America must check the assertive, rising powers of Russia and China before it’s too late. Accepting bismarck’s foreign policy essay of influence is a recipe for disaster.
Think of two significant trend lines in the world today. Argument, Asia, China, Europe, History, International Relations, Russia, Trump, U. Subscribe to FP Premium for Just 99 Cents! One is the increasing ambition and activism of the two great revisionist powers, Russia and China. The other is the declining confidence, capacity, and will of the democratic world, and especially of the United States, to maintain the dominant position it has held in the international system since 1945. As those two lines move closer, as the declining will and capacity of the United States and its allies to maintain the present world order meet the increasing desire and capacity of the revisionist powers to change it, we will reach the moment at which the existing order collapses and the world descends into a phase of brutal anarchy, as it has three times in the past two centuries. The cost of that descent, in lives and treasure, in lost freedoms and lost hope, will be staggering.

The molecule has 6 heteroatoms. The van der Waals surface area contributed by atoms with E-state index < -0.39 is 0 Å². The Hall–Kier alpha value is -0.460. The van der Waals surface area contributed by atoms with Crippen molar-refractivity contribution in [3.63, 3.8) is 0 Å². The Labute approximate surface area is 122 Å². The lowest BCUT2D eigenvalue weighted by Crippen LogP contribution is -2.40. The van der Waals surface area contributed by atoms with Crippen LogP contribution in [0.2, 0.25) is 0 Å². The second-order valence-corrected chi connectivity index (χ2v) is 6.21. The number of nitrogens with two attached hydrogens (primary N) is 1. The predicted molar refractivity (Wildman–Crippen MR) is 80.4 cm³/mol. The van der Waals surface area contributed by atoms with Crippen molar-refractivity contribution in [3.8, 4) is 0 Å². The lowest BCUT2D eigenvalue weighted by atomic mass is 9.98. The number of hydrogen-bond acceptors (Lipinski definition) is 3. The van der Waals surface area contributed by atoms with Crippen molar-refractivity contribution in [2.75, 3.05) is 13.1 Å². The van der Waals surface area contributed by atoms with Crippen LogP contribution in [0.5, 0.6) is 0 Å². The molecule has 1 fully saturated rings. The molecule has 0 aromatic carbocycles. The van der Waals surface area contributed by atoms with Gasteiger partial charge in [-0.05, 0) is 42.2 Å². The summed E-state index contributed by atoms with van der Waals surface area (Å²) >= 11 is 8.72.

Americans tend to take the fundamental stability of the international order for granted, even while complaining about the burden the United States carries in preserving that stability. History shows that world orders do collapse, however, and when they do it is often unexpected, rapid, and violent. The late 18th century was the high point of the Enlightenment in Europe, before the continent fell suddenly into the abyss of the Napoleonic Wars. In the first decade of the 20th century, the world’s smartest minds predicted an end to great-power conflict as revolutions in communication and transportation knit economies and people closer together.